‘You look like you’ve had a good lunch!’ he exclaimed by way of greeting to the sociologist, who it must be said, did look the most post-prandial of the five.

‘We have indeed’, came the reply, ‘and we are now musing on this lovely town and what goes on in it’.

‘Best thing we ever did, moving here’, said the man. ‘Unbelievably favourable property prices. This is my house right here’. He pointed to an exquisitely restored Georgian front door, painted a subtle sage green with cream surrounds. Its shining brass handles and letter box were the epitome of good taste, so too the adjacent fisherman’s lamp.

‘I was glad to get out of the television business and slow down my pace of life. Phoebe feels the same. She was being driven mad running her marketing company, with never a moment to call her own. Now we live differently. Feel part of a community. We all know each other here and the locals couldn’t be nicer’.

‘Where have you been’? asked the philosopher, pointing at the two large hessian bags the man was carrying, one in each hand.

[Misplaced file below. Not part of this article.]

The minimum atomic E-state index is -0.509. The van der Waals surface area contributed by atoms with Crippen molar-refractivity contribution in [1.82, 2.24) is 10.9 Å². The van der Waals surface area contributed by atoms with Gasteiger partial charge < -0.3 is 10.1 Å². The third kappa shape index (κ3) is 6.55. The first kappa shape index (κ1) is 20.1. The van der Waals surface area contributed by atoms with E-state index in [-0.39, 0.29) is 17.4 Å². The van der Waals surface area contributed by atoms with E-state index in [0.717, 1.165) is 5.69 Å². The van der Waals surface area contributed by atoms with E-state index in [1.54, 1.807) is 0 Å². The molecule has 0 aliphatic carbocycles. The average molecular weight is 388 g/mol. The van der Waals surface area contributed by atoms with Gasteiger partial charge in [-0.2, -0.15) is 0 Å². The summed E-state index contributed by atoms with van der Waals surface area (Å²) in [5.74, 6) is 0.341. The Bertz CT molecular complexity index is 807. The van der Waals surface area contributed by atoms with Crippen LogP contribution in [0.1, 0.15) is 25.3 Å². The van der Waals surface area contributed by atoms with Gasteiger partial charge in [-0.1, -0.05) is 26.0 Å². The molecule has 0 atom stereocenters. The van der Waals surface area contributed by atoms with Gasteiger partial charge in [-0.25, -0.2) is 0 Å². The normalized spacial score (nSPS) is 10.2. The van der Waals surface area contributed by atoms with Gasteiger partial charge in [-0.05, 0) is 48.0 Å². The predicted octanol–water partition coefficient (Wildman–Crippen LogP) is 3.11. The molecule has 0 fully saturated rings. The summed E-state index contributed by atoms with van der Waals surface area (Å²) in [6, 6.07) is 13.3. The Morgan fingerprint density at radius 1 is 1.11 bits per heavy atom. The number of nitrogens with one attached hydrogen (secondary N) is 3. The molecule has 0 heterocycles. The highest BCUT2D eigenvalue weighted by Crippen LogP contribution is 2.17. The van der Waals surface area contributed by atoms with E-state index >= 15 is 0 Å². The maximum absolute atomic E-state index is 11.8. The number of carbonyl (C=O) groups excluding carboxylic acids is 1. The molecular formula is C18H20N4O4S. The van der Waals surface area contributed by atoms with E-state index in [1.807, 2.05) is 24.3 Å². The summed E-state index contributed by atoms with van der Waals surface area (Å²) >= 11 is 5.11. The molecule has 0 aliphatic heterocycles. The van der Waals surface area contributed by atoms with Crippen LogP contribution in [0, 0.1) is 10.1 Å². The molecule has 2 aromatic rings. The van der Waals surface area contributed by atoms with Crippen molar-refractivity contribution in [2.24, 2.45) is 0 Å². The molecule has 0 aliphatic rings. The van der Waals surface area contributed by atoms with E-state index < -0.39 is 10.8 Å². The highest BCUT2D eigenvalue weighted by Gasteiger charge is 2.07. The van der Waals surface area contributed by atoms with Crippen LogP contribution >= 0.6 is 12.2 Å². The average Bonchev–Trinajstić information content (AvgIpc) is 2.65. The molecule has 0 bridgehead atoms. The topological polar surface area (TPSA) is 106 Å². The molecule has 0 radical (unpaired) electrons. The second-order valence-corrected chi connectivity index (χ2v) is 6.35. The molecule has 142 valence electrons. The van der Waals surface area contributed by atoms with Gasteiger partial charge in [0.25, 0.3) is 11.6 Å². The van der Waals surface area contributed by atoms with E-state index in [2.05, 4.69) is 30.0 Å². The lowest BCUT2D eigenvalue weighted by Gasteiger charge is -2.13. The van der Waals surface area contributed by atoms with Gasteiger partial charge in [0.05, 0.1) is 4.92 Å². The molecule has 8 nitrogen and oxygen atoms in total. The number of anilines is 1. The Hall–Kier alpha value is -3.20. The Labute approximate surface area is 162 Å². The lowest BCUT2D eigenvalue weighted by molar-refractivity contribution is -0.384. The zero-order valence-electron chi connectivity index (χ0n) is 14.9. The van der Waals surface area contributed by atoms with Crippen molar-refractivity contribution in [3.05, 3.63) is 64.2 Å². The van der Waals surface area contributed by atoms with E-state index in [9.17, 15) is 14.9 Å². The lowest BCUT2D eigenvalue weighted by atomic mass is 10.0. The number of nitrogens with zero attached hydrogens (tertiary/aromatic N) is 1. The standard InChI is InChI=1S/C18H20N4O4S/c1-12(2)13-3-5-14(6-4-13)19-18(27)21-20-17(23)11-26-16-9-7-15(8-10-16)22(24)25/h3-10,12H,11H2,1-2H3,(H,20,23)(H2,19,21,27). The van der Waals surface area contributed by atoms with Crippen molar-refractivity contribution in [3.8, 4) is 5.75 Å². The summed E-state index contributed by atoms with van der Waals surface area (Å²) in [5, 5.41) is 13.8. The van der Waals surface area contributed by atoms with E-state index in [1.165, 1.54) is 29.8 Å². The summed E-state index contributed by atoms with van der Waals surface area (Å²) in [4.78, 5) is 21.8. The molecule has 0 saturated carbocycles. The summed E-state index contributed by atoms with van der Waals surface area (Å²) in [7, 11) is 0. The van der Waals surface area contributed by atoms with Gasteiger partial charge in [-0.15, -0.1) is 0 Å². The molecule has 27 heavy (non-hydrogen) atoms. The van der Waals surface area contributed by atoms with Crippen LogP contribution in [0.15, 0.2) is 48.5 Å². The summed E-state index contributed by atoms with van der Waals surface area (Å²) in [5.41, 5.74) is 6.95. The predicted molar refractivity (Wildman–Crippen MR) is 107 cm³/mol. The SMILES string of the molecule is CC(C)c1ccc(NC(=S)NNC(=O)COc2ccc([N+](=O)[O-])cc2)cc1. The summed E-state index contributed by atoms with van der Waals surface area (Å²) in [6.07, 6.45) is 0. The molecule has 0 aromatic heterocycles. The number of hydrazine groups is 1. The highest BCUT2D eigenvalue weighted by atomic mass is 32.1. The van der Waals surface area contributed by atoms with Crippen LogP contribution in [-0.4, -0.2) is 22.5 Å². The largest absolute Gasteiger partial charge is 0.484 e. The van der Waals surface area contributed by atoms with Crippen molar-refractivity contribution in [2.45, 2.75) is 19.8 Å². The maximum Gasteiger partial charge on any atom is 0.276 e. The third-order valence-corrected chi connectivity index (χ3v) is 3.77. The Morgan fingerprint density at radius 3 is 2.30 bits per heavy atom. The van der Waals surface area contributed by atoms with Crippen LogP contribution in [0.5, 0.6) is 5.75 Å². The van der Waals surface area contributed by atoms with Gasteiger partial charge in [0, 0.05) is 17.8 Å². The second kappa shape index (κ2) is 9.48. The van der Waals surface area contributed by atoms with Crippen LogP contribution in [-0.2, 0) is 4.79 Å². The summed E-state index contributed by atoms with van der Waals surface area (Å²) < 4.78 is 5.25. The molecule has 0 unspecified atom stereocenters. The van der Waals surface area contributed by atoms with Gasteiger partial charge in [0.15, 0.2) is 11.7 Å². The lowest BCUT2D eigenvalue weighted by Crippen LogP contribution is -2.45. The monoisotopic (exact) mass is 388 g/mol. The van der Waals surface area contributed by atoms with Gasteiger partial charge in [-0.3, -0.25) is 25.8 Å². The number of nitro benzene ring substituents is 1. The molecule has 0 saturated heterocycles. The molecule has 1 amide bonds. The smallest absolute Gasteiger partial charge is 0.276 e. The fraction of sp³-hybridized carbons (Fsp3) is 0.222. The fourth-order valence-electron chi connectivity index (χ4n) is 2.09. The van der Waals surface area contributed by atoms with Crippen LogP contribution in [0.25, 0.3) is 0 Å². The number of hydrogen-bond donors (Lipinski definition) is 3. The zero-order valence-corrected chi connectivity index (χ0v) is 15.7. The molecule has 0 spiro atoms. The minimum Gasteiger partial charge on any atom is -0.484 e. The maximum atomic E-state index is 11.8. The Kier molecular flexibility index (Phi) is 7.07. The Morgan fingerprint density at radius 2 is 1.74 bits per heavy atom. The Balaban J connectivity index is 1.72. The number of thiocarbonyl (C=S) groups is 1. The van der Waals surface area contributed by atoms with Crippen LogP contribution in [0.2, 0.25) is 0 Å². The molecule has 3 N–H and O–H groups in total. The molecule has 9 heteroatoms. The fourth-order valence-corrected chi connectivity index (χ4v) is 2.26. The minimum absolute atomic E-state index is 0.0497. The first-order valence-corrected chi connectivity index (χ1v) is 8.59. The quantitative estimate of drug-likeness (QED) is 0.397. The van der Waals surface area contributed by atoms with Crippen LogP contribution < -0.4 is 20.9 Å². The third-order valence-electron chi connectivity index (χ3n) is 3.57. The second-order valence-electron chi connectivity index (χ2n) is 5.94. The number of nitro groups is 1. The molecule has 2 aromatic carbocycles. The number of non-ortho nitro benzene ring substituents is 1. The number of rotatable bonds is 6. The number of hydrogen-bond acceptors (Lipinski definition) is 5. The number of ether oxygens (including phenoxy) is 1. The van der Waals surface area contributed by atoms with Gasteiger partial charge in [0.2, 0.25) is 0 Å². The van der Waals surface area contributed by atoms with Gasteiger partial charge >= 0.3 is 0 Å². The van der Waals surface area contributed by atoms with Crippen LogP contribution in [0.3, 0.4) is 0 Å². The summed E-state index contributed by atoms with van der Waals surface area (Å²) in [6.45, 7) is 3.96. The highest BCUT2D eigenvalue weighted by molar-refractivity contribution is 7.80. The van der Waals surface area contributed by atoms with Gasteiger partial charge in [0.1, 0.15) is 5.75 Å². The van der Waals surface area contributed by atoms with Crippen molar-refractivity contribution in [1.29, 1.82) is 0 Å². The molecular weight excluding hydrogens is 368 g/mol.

‘Well, we’ve just had a sort of Antiques Roadshow in the village hall. Bring along a few special pieces and see if Prof Millar can tell you their provenance. Not much gets past her. She taught Art History for years at St Andrews’.

‘Sounds like fun’ said the anthropologist. ‘A bit like a Kula ring of ownership that marks out status in the community’.

‘I don’t suppose I’d thought of it that way’ hesitated the man, somewhat puzzled. ‘But I must say, it was great fun’.

‘Do you have other hobbies?’ probed the sociologist?

‘Well yes I do’ came the reply. If you look down this passage here to the harbour, you can see my clinker built Cornish yawl. Twenty seven feet, red sails, and just perfect for conditions in the estuary. I’ve been cleaning her up all Winter and she’ll be back in action within a couple of weeks’.

‘Speaking of action’, said the philosopher, sensing the onset of a long maritime discourse, ‘we’d best be getting on our way. It was really good to meet you’.